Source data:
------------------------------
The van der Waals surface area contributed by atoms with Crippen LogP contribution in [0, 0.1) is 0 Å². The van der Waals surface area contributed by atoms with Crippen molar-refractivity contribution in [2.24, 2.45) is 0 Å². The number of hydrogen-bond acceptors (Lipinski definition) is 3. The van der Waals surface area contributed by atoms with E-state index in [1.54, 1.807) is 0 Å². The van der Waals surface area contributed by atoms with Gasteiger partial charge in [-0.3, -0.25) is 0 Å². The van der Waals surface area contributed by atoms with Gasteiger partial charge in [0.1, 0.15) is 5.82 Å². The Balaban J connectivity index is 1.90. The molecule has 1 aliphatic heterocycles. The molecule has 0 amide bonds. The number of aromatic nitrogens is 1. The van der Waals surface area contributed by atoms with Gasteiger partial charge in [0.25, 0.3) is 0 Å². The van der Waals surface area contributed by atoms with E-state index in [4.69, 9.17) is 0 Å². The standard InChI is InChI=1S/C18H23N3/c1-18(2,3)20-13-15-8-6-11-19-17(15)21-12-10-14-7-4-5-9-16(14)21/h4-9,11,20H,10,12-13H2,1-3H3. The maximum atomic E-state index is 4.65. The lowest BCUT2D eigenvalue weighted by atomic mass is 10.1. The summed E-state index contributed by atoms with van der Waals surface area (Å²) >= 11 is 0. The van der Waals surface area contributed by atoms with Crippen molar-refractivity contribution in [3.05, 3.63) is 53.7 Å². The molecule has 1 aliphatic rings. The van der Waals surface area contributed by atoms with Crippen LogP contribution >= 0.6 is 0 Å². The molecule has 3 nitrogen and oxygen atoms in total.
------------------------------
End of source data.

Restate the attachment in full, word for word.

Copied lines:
The van der Waals surface area contributed by atoms with Crippen LogP contribution in [0, 0.1) is 0 Å². The van der Waals surface area contributed by atoms with Crippen molar-refractivity contribution in [2.24, 2.45) is 0 Å². The number of hydrogen-bond acceptors (Lipinski definition) is 3. The van der Waals surface area contributed by atoms with E-state index in [1.54, 1.807) is 0 Å². The van der Waals surface area contributed by atoms with Gasteiger partial charge in [-0.3, -0.25) is 0 Å². The van der Waals surface area contributed by atoms with Gasteiger partial charge in [0.1, 0.15) is 5.82 Å². The Balaban J connectivity index is 1.90. The molecule has 1 aliphatic heterocycles. The molecule has 0 amide bonds. The number of aromatic nitrogens is 1. The van der Waals surface area contributed by atoms with Gasteiger partial charge in [0.25, 0.3) is 0 Å². The van der Waals surface area contributed by atoms with E-state index in [4.69, 9.17) is 0 Å². The standard InChI is InChI=1S/C18H23N3/c1-18(2,3)20-13-15-8-6-11-19-17(15)21-12-10-14-7-4-5-9-16(14)21/h4-9,11,20H,10,12-13H2,1-3H3. The maximum atomic E-state index is 4.65. The lowest BCUT2D eigenvalue weighted by atomic mass is 10.1. The summed E-state index contributed by atoms with van der Waals surface area (Å²) >= 11 is 0. The van der Waals surface area contributed by atoms with Crippen molar-refractivity contribution in [3.05, 3.63) is 53.7 Å². The molecule has 1 aliphatic rings. The van der Waals surface area contributed by atoms with Crippen LogP contribution >= 0.6 is 0 Å². The molecule has 3 nitrogen and oxygen atoms in total.